“These orders actually are the law of these states,” Mr. Inslee, a Democrat, said in an interview with “This Week.” He added: “And, again, these are not just Democrats. These are Republican-led states as well. To have an American president to encourage people to violate the law, I can’t remember any time during my time in America where we have seen such a thing.”
Now, with states transitioning away from addressing the peak of the pandemic, governors stand to face a difficult landscape to navigate.
Governors across the political spectrum have stepped into the spotlight during the coronavirus crisis, holding daily news briefings and going back and forth with the president. But if they drew praise for taking quick action to protect public health, taking responsibility for when and how to reopen could prove far more politically perilous, said Ray Scheppach, a public policy professor at the University of Virginia and a former longtime executive director of the National Governors Association.
“That is one of the reasons you’re seeing groups of governors and states get together,” he said, noting the alliances made by clusters of governors around the country.
“Doing something with the surrounding states does give you a certain amount of political cover,” both with constituents and the White House, Professor Scheppach said. “They don’t want to get pushed around by this president and they are stronger in a group.”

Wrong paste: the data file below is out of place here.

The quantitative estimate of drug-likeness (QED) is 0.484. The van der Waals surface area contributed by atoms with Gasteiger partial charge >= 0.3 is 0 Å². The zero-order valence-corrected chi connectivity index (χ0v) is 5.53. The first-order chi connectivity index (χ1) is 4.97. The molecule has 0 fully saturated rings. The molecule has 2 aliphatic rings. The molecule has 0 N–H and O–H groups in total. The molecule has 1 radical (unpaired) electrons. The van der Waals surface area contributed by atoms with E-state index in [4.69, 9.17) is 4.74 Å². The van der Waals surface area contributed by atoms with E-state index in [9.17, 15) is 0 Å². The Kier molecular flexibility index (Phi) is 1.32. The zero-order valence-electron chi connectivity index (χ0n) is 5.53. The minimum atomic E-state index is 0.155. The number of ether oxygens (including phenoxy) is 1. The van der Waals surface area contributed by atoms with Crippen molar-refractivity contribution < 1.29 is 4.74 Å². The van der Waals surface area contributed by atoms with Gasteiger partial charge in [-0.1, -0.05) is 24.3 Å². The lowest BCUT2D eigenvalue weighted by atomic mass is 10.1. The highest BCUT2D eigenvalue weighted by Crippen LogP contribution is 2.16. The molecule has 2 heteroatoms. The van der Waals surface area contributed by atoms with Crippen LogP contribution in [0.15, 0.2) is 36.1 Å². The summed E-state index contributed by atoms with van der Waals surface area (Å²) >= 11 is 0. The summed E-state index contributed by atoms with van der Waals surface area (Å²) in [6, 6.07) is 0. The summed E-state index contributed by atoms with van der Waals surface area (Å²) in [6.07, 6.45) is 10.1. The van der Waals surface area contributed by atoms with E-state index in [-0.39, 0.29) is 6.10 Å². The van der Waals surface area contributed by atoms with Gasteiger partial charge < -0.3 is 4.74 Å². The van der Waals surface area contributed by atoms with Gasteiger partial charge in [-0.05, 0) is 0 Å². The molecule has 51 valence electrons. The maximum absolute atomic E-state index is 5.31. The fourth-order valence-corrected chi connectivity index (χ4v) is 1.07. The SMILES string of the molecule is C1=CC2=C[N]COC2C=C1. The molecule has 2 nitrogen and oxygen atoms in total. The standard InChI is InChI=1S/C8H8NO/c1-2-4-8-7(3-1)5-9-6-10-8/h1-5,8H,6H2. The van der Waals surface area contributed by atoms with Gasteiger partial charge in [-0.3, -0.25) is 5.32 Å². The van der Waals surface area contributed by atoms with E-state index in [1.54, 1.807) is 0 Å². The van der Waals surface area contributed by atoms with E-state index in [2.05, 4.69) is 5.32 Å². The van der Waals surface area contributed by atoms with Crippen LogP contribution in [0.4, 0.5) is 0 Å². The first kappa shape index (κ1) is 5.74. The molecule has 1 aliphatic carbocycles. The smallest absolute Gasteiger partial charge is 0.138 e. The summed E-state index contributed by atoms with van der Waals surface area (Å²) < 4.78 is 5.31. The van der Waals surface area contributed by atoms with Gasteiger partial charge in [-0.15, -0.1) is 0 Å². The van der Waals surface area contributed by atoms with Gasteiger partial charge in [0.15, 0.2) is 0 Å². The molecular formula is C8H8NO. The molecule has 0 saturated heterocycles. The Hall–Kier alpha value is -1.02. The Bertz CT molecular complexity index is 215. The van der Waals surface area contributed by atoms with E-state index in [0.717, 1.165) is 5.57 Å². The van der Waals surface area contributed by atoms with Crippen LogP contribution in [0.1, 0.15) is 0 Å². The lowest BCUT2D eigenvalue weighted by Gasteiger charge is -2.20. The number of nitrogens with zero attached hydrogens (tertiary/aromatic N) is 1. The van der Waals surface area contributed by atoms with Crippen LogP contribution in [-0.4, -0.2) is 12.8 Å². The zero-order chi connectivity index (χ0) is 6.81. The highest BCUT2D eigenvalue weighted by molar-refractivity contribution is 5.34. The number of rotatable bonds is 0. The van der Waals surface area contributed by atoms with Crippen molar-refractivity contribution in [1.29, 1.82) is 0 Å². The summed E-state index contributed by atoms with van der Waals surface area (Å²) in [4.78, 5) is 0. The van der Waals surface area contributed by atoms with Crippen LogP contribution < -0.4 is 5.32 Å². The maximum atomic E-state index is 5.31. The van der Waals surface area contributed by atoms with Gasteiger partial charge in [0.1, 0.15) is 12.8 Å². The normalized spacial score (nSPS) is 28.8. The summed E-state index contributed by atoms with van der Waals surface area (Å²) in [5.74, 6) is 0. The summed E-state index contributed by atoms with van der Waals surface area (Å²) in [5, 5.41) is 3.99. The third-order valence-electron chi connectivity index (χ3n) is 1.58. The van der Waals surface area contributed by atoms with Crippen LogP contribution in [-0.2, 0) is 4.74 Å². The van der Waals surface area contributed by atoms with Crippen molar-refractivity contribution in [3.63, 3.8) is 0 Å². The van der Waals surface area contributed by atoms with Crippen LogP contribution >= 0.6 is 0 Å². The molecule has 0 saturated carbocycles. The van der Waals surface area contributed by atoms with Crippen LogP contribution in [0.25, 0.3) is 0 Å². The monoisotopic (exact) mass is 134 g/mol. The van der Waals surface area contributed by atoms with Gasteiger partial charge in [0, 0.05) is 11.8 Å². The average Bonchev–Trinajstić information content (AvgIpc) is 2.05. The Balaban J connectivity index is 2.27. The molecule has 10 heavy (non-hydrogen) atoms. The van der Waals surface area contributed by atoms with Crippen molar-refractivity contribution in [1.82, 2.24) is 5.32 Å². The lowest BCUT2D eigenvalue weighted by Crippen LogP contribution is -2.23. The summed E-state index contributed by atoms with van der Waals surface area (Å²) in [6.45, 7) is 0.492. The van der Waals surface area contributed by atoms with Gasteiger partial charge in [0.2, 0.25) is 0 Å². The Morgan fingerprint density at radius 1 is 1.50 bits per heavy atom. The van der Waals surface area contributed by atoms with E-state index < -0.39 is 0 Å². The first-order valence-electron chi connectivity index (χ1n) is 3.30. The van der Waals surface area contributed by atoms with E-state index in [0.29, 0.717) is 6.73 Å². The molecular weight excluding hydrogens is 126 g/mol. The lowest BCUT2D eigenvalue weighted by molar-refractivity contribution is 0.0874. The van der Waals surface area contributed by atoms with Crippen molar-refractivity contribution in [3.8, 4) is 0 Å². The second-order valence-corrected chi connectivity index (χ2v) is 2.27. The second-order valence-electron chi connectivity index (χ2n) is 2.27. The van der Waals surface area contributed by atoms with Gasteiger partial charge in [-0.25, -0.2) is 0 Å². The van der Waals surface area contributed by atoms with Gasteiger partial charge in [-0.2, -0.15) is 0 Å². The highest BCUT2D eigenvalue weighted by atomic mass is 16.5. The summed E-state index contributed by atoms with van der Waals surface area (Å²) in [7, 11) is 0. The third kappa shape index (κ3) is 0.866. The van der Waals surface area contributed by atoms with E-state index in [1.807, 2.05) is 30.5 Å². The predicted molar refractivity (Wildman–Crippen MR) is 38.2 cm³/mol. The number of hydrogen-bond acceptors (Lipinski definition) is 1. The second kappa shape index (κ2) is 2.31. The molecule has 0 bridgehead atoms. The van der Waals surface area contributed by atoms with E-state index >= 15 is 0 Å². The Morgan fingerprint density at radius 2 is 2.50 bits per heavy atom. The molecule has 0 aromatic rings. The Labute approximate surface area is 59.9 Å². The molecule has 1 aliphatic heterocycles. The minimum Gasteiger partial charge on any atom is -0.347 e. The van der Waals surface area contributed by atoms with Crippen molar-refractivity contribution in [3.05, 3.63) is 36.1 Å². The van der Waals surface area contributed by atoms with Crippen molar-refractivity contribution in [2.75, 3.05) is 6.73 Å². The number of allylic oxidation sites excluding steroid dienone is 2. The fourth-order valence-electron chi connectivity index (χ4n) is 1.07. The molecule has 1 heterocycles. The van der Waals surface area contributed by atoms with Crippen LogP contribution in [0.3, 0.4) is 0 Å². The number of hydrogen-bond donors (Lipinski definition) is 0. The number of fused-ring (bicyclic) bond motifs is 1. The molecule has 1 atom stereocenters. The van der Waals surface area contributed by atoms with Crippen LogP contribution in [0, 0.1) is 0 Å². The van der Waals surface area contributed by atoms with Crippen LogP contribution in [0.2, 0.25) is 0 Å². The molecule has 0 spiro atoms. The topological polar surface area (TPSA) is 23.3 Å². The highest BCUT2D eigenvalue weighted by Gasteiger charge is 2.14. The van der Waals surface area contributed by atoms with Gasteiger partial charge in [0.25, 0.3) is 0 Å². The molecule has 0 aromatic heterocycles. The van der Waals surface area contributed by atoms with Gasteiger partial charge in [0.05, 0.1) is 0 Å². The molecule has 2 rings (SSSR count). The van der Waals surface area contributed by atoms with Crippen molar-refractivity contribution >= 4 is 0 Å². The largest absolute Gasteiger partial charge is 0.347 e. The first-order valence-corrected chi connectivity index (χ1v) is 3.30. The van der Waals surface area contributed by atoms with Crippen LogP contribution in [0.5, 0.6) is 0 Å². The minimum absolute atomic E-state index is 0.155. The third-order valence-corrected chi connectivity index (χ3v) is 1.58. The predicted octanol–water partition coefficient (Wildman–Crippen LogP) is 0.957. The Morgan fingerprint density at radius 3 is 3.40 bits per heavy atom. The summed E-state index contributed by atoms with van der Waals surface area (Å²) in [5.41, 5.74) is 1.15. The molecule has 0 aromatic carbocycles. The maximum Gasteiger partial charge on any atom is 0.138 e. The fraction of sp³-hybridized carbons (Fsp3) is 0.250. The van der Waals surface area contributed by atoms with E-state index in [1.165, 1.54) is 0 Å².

Having claimed responsibility for reopening the country, governors are now offering hesitant timelines. Offering no date for reopening may leave people feeling despondent at a time when “people need more certainty as opposed to less,” Professor Scheppach said. But being too firm comes with the risk of having to push out deadlines and test the public’s patience.
“You can do it once,” he said, as Mr. Cuomo and others have done. “But you begin to lose if you do that two or three times.”
Governors said they had become acutely aware of the dilemmas they face.
In his appearance on CNN, Mr. Hogan was shown footage of a long line winding around a supermarket in a Maryland suburb of Washington where free food was being handed out. The video was an unsettling avatar of the economic damage wrought by the virus. He said he shared in the frustration over the economy, but he also noted that his state had not yet reached its peak in cases.
“My goal is to try to get us open as quickly as we possibly can,” he said, “but in a safe way.”
Abby Goodnough, Vanessa Swales and Sarah Mervosh contributed reporting.
The US will need to spend trillions more as economy takes until 2022 to fully recover: CNBC survey – CNBC
The economy could take one to two years to rebound to full strength and the Federal Reserve and Congress, having already committed historic sums to fight the coronavirus pandemic, will have to commit trillions more, according to respondents to the CNBC Fed Survey.